Ask Earth: A history rich in recycling in Summit County
If you ask any HC3 staff member when the practice of recycling started in Summit County, we’ll dutifully reply “1976.” This is the year that marks the founding of Summit Recycling Project, “a nonprofit educational-experimental organization to promote resource recovery and reduce wastefulness” by Tim McClure, a recycling activist and visionary.
It all started when folks like Tim McClure, Anne Aronson, Chip Barrett and a core group of volunteers collected recycling in the back of a station wagon. Years later, Bob and Rose Wentzell took over the reins and eventually opened the Breckenridge and Frisco recycling drop-off centers.
As staff, we love to share these stories. While what was the Summit Recycling Project developed into the High Country Conservation Center, we continue to share a deep connection to our roots. We carry a sense of pride for our history rich in recycling and for our founding fathers and mothers who created a conservation ethic that still inspires us today.
While 1976 is our benchmark for the start of a grassroots movement in Summit County that is in large part due to the success of our current programs, recycling is no stranger to history.
From Romans recycling bronze coins into statues to pre-industrial examples of pre-cycling and household re-use, recycling is embedded in our past and an important part of our future. I have vivid memories of my grandmother telling stories of reusing and recycling everything imaginable during the Great Depression. During this period, recycling and reusing resources was a necessity, not a feel-good activity or a way to curb consumption guilt.
These days, working in the recycling industry can sometimes feel like being at the tail pipe of American consumption, an uphill battle. As we are faced with new challenges including finding recycling solutions for the ever-changing waste stream, lobbying to reducing the toxicity in the products we consume, and securing funding for new diversion programs, it’s helpful to remember the challenges our predecessors overcame.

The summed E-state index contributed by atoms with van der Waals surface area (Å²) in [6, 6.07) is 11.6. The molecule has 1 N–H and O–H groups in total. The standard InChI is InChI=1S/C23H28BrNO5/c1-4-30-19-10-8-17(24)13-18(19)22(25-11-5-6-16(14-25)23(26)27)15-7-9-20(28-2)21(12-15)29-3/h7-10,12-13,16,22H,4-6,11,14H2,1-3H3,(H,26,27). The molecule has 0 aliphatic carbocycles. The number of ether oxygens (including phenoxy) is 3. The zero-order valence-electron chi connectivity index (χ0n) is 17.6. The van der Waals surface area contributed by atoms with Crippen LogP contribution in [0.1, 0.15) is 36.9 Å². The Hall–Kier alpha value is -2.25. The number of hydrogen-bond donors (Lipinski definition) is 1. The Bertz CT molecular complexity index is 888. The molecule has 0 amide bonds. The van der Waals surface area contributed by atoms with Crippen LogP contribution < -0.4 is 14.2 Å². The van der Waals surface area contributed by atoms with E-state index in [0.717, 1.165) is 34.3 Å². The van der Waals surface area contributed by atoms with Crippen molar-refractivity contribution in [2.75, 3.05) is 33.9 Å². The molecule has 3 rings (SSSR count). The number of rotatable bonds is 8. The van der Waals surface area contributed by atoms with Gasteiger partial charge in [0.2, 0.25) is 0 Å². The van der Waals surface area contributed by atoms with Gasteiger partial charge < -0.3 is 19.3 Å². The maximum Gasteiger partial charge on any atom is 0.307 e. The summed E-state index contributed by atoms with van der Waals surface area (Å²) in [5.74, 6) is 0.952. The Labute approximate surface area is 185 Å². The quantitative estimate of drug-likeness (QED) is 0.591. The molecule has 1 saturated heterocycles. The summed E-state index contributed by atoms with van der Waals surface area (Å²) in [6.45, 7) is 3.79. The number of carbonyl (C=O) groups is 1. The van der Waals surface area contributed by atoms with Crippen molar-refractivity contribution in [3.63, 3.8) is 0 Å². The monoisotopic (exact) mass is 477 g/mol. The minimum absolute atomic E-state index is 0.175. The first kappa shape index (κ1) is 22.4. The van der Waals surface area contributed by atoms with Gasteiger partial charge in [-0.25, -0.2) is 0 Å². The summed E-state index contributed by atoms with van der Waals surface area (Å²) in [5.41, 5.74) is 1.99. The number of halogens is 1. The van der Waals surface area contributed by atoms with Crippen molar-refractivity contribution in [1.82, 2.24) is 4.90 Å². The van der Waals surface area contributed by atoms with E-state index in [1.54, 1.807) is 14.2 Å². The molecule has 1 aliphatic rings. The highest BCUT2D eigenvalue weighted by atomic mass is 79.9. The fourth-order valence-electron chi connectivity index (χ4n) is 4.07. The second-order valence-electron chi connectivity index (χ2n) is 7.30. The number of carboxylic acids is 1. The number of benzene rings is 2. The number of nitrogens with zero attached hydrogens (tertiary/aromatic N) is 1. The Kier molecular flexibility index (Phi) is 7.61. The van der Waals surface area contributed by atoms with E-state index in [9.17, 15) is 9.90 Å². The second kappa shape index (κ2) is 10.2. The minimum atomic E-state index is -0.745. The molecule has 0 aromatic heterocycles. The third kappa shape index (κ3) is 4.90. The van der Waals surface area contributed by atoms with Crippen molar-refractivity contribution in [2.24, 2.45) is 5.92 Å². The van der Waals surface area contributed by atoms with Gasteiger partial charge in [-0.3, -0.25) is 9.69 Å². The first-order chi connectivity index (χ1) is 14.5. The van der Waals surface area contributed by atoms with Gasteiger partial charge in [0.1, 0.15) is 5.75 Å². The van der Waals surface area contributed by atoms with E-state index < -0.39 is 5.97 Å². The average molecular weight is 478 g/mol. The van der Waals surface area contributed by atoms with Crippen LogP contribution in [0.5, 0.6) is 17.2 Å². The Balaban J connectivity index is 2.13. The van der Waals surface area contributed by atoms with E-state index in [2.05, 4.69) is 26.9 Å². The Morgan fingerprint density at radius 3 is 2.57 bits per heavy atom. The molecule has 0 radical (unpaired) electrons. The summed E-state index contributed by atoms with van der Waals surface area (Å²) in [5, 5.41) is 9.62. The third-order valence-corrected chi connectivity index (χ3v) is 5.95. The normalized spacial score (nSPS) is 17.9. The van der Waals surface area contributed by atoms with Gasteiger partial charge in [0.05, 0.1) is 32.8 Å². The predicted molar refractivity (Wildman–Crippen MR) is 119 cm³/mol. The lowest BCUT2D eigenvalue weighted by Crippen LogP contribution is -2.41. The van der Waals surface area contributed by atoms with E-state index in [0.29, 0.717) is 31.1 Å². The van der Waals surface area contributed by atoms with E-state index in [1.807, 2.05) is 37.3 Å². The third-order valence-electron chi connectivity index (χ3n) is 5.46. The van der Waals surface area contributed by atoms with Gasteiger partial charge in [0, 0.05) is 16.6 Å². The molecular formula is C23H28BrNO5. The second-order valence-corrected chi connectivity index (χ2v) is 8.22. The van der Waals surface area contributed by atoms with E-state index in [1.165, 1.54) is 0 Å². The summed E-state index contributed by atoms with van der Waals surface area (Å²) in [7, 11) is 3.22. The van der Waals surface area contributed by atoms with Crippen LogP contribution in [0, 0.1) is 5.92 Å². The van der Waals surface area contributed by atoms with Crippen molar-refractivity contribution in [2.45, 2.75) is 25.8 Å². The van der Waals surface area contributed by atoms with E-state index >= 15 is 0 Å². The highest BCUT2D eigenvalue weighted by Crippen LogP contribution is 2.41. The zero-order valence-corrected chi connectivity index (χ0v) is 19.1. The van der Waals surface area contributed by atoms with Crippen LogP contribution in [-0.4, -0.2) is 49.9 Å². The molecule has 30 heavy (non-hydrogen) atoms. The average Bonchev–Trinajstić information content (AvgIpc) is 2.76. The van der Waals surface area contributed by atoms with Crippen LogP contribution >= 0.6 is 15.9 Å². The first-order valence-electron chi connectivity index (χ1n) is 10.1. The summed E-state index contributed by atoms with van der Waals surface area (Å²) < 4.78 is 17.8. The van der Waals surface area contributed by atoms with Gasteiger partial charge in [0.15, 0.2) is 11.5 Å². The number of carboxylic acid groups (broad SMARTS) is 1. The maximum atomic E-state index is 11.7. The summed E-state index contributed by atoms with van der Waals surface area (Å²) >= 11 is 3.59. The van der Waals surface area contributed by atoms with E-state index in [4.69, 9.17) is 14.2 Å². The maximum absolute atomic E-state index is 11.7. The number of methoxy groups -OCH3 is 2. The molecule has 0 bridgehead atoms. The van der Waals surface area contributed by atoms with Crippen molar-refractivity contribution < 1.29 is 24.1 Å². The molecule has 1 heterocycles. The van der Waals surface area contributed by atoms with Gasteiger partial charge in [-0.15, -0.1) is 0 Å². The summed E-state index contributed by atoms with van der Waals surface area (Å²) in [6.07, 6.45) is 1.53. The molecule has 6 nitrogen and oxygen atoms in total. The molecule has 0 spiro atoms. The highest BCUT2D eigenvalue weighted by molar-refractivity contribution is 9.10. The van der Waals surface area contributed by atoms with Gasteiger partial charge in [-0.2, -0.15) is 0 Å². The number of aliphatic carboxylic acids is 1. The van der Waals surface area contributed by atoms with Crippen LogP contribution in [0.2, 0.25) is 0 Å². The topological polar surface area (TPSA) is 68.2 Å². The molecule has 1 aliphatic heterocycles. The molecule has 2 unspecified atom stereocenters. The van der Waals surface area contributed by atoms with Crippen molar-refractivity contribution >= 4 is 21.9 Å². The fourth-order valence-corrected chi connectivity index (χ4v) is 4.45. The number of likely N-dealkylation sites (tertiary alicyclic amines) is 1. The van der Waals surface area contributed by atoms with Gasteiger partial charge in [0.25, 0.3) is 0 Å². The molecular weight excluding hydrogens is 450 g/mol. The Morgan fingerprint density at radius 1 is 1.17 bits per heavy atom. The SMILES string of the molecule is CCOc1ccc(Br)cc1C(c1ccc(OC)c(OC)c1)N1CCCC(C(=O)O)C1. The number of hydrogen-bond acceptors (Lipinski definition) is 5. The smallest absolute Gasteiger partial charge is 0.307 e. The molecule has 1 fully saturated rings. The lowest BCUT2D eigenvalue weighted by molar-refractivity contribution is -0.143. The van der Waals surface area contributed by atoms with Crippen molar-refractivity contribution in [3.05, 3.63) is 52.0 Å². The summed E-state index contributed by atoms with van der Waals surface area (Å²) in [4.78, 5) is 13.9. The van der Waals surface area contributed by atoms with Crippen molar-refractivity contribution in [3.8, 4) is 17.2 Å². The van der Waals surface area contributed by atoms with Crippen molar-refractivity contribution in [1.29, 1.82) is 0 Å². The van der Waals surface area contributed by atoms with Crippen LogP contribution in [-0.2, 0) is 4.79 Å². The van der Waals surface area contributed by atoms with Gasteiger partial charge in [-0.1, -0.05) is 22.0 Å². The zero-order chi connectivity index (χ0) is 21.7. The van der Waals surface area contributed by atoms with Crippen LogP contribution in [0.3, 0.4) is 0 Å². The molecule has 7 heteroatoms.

Having a history rich in recycling and being surrounded by dedicated Summit County conservationists helps clear the foggy future for resource conservation in our community. I am optimistic that our community will one day move beyond just recycling and develop advanced solutions for keeping valuable resources in the production cycle and out of the landfill.
As we wrestle with these optimistic goals and work to develop solutions, we rely on the support from the community we serve. We hope you’ll join HC3 at the 22nd Annual Tim McClure Benefit this Friday, March 4 at the Maggie in Breckenridge; an event that can only be described as a local treasure, bringing together long-time locals and a growing number of new supporters. Proceeds from the Tim McClure Benefit, ensure the success of our conservation programs. For more information about tickets to the Tim McClure Benefit, please check out our website at http://www.highcountryconservation.org.
Whether you attend the McClure Benefit, donate you time, expertise, money, or simply just participate in the recycling programs available in the community, your participation is integral to the future of resource conservation in our community.
Eartha Steward is written by Jennifer Santry and Erin Makowsky, consultants on all things eco and chic at the High Country Conservation Center, a nonprofit 501(c)3 organization dedicated to waste reduction and resource conservation in our mountain community. Submit questions to Eartha at firstname.lastname@example.org with Ask Eartha as the subject or to High Country Conservation Center, P.O. Box 4506, Frisco, CO 80443.
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